There is about a 3% probability that you have a twin. About 32 in 1000 people are one of a pair of twins.  At the moment an even smaller number of us have a digital twin but this is the direction in which computational biomedicine is moving along with other fields.  For instance, soon all aircraft will have digital twins and most new nuclear power plants.  Digital twins are computational representations of individual members of a population, or fleet, in the case of aircraft and power plants.  For an engineering system, its computer-aided design (CAD) is the beginning of its twin, to which information is added from the quality assurance inspections before it leaves the factory and from non-destructive inspections during routine maintenance, as well as data acquired during service operations from health monitoring.  The result is an integrated model and database, which describes the condition and history of the system from conception to the present, that can be used to predict its response to anticipated changes in its environment, its remaining useful life or the impact of proposed modifications to its form and function. It is more challenging to create digital twins of ourselves because we don’t have original design drawings or direct access to the onboard health monitoring system but this is being worked on. However, digital twins are only useful if people believe in the behaviour or performance that they predict and are prepared to make decisions based on the predictions, in other words if the digital twins possess credibility.  Credibility appears to be like beauty because it is in eye of the beholder.  Most modellers believe that their models are both beautiful and credible, after all they are their ‘babies’, but unfortunately modellers are not usually the decision-makers who often have a different frame of reference and set of values.  In my group, one current line of research is to provide metrics and language that will assist in conveying confidence in the reliability of a digital twin to non-expert decision-makers and another is to create methodologies for evaluating the evidence prior to making a decision.  The approach is different depending on the extent to which the underlying models are principled, i.e. based on the laws of science, and can be tested using observations from the real world.  In practice, even with principled, testable models, a digital twin will never be an identical twin and hence there will always be some uncertainty so that decisions remain a matter of judgement based on a sound understanding of the best available evidence – so you are always likely to need advice from a friendly engineer   🙂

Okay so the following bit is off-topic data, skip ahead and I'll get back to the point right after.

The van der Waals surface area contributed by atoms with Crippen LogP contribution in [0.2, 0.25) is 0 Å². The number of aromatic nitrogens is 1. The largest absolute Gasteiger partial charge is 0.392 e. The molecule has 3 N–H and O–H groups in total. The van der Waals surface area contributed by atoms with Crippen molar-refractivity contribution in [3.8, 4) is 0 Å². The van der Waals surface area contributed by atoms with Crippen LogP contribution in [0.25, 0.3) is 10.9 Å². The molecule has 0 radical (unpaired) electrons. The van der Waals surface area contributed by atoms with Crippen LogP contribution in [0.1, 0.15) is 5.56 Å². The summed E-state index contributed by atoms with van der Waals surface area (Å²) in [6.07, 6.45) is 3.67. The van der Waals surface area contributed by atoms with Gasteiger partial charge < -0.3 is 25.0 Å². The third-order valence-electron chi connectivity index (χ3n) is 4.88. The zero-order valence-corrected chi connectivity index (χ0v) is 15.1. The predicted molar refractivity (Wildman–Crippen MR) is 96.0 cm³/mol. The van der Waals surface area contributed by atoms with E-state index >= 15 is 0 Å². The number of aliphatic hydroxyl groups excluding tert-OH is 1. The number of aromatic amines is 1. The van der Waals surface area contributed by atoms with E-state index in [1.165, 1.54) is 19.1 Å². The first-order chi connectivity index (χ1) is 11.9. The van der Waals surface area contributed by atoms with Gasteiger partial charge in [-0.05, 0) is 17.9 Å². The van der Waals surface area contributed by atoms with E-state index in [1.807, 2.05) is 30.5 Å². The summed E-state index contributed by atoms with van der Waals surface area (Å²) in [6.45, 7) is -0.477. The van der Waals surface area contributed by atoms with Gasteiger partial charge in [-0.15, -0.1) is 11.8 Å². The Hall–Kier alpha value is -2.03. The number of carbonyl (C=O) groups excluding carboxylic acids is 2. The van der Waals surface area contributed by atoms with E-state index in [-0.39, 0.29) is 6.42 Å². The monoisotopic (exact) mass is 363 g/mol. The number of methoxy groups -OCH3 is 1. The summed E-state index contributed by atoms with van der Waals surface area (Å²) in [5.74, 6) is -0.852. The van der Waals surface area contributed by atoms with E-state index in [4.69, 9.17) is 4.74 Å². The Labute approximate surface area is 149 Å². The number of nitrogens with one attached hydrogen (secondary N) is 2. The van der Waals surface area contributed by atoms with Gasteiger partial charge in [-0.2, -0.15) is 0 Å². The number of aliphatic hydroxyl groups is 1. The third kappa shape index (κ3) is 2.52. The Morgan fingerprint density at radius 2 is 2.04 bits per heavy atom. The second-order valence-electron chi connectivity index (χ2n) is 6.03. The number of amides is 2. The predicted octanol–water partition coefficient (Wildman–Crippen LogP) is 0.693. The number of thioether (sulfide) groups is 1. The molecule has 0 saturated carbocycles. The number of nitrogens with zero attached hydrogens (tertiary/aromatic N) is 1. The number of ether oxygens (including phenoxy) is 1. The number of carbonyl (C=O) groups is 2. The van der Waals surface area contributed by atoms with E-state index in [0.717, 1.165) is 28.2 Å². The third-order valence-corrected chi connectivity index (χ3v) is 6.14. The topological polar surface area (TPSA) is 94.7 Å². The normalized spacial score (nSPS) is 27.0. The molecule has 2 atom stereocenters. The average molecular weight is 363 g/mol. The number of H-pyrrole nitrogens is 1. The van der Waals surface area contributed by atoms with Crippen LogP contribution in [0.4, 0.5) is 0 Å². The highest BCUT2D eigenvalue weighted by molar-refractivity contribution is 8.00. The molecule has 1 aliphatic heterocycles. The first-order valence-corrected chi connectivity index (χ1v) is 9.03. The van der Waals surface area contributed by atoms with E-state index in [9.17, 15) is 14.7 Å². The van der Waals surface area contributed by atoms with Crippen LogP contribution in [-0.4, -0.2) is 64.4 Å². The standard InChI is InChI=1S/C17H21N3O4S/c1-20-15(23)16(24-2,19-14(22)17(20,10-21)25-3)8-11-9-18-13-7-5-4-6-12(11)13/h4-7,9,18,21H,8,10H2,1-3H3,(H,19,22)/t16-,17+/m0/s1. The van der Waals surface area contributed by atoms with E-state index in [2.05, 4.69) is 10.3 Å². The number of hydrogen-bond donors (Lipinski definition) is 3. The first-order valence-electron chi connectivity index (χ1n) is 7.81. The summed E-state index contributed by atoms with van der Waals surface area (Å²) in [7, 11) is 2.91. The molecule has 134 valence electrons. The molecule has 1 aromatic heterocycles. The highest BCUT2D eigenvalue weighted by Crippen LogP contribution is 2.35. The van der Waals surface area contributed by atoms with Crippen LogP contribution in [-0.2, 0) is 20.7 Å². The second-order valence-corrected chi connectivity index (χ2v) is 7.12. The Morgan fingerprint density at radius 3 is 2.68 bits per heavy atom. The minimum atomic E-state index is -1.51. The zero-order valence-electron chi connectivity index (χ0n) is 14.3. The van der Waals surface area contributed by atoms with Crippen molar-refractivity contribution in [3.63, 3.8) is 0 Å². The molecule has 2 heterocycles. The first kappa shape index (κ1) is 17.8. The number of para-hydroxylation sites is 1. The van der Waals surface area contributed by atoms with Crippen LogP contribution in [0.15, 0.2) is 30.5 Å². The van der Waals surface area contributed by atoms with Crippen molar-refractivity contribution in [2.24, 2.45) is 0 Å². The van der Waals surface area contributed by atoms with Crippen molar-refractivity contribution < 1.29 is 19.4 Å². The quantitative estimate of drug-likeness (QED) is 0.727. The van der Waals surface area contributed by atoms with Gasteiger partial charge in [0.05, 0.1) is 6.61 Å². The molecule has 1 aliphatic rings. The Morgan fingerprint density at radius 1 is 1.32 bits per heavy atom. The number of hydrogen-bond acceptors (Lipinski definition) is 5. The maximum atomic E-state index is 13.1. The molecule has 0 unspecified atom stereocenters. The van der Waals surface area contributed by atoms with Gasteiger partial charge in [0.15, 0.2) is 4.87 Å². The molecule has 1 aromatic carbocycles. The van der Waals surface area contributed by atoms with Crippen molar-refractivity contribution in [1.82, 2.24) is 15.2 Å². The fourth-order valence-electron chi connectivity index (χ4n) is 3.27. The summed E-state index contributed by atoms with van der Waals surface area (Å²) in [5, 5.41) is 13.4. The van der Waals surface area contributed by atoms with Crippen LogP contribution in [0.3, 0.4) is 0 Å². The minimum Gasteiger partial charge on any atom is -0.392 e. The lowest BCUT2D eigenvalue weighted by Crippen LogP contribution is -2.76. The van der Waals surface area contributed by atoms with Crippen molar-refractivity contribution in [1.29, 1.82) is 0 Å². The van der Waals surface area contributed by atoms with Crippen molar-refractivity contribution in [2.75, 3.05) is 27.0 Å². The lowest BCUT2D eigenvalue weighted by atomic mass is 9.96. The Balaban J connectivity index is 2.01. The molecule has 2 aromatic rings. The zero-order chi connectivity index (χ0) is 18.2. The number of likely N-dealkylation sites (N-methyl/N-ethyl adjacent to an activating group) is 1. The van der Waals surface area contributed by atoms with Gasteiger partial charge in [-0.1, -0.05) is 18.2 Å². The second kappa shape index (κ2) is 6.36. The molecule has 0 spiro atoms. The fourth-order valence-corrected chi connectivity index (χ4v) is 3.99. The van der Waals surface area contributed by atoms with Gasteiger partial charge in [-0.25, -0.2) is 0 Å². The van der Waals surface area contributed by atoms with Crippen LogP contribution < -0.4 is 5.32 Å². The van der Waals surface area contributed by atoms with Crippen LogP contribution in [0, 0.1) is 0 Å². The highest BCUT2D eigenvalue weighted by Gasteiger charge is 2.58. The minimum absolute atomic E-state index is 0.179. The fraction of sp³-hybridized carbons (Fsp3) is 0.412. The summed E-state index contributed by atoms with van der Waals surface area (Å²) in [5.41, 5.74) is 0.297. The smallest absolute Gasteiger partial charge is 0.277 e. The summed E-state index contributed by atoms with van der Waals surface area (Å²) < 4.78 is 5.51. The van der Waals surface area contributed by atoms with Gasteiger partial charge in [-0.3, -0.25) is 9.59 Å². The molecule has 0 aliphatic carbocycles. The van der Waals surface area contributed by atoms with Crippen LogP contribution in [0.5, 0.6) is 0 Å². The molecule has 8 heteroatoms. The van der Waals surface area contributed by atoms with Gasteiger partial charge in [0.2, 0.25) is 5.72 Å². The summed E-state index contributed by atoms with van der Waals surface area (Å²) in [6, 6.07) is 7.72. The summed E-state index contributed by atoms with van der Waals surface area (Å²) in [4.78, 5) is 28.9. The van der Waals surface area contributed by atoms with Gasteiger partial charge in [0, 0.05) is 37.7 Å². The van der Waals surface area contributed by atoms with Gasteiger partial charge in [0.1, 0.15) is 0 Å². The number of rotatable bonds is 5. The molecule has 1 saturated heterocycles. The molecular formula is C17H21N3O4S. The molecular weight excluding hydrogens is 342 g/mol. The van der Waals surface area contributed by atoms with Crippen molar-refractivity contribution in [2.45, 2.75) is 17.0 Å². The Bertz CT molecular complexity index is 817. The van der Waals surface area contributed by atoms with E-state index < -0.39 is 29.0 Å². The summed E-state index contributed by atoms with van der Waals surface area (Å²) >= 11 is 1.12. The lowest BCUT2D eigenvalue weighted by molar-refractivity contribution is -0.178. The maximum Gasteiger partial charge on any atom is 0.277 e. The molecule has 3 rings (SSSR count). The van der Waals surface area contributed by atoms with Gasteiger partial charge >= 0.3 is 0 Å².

Sources: